Thursday, November 22, 2007

Lamar McHan was Darren McFadden before McFadden

Last modified: Wednesday, November 21, 2007 1:44 PM CST

Lamar McHan was Darren McFadden before McFadden

By LEROY MORGANTI - For the Delta Democrat Times

Last week's publicity surrounding Mississippi State's encounter with Arkansas All-American running back Darren McFadden kindled memories of another Razorback football legend - the late Lamar McHan, a product of Lake Village and one-time assistant coach with the Greenville High School Hornets.

When I arrived in Greenville on Aug. 15, 1966, to assume the duties as sports editor of the Delta Democrat-Times, Lamar had just joined the GHS coaching staff after a noteworthy 10-year career as a quarterback in the NFL (Chicago Cardinals, Green Bay Packers, Baltimore Colts and one year with the San Francisco 49ers).

One of my first duties was to meet with Hornet Head Coach William Earl Morgan to do a pre-season story on the perennial Big 8 Conference power.

Morgan expressed concern that the Hornets were heading into the season without an experienced quarterback, but said he was confident the job could be handled by former defensive back Larry Cox, described by Morgan as the most athletic player on the team.

The job of making a quarterback out of Cox had been assigned to McHan.

After watching McHan work with Cox, I asked Morgan if he had a backup plan. In passing drills, Cox's passes wobbled like ducks shot on the wing, and he consistently missed open receivers.

But McHan's coaching and Cox's athleticism and determination rapidly converted the youngster into perhaps the conference's best passer as the dying ducks became tight spirals that usually nailed the receivers between their uniform numbers.

Despite his great career at Arkansas (he finished ninth in Heisman voting) and his NFL career (he was the second pick overall by the Chicago Cardinals in the 1954 draft), McHan was an extremely modest and soft-spoken individual who typically gave all the credit for the successful conversion to Cox.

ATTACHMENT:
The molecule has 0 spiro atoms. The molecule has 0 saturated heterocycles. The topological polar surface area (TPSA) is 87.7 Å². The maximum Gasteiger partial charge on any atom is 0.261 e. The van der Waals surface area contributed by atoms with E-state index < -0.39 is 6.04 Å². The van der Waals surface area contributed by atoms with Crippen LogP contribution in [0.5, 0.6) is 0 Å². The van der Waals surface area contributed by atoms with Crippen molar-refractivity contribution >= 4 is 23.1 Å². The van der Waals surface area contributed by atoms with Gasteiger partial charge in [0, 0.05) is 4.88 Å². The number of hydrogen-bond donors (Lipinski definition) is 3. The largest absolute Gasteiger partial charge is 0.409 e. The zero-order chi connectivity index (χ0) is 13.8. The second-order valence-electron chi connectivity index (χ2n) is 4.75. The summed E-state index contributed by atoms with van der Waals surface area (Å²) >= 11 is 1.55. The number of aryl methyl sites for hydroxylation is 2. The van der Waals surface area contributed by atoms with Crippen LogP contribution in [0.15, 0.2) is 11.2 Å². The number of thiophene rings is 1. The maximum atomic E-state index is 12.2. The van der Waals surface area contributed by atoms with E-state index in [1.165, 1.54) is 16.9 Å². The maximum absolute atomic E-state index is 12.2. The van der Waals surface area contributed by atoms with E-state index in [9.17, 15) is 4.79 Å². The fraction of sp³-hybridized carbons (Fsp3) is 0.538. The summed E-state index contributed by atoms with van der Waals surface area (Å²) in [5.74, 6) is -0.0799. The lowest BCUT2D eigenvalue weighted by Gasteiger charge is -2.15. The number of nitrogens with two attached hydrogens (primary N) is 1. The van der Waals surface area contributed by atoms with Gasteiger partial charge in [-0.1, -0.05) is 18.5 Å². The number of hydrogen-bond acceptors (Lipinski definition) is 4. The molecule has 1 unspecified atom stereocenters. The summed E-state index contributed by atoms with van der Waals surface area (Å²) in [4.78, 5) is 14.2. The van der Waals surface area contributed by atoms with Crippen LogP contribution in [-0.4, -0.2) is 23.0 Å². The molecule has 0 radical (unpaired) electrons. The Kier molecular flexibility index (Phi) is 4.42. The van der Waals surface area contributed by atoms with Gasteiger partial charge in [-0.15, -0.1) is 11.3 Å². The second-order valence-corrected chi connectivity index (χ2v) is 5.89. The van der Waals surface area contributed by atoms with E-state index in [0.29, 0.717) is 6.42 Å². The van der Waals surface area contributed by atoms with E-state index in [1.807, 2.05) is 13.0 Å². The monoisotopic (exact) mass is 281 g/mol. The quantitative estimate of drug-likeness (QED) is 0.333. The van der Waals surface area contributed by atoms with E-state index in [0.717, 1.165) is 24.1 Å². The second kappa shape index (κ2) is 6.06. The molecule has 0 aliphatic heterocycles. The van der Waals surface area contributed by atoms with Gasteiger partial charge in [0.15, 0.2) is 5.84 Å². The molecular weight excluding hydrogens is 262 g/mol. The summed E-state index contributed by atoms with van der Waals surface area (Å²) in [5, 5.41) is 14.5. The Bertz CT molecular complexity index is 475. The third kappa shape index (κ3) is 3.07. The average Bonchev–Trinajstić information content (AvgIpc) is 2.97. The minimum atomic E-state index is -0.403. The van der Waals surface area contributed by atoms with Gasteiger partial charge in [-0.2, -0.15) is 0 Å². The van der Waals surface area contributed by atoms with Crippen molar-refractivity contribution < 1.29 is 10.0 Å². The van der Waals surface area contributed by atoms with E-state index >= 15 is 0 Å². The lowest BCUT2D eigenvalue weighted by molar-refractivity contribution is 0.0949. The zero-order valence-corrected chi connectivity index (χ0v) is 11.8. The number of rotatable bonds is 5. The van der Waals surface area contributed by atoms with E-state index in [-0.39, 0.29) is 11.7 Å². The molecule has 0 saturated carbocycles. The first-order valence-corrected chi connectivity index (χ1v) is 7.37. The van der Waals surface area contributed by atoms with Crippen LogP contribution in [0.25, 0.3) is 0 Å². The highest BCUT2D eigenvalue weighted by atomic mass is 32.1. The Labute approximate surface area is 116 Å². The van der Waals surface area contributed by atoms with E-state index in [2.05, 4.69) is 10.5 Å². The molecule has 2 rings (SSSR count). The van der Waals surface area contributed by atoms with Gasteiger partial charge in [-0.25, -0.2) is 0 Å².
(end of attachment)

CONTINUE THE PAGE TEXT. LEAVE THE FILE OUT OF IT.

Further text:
One day, while groping for column material, I picked up the Razorback yearbook and began reviewing individual records. To my surprise, Lamar still held virtually every passing record in school history, despite the fact he had played tailback in the run-oriented single wing offense.

During his career at Arkansas, Lamar ran the ball 332 times and passed it 421, accounting for 31 touchdowns. In the NFL, he was utilized primarily as a passer, throwing for almost 10,000 yards in 113 games.

He described the difference in his typical modest fashion.

“Playing quarterback in the NFL required you to think,” I recall his saying. “Playing tailback in college, all you had to do was fake to one side, run to the other, and prepare for shock. I was better at absorbing shock than thinking.”

When the column about Lamar's college football exploits was published in the DDT, I received a call from him, thanking me profusely and telling me how flattered he was.

I was taken aback; this guy had been written up in national newspapers and sports magazines by prominent writers for almost two decades, yet he took the time to make a young small-town sportswriter feel like Grantland Rice.

Lamar also coached the Greenville High baseball team, and my memory is that they advanced deeply into the state playoffs. I congratulated him on being a pretty good baseball coach for a football player. He was too modest to tell me (as I learned later) that he led Arkansas in hitting in 1953 with a .394 average while starting in the Razorback outfield.

Lamar was in Greenville only a short time before the New Orleans Saints snatched him up as a scout and coach.

He died of a heart attack on Nov. 23, 1998, in Metairie, La.

And I bet that his former teammates, coaches, players and associates joined Larry Cox and me in shedding a tear in memory of this first-class individual who just happened to be a great football player and coach.

Leroy Morganti is a former sports editor at the Delta Democrat Times that went on to become vice president at Delta State University. He is retired. He can be reached at


Delta Democrat Times ● 988 North Broadway ● PO Box 1618 ● Greenville , MS 38701

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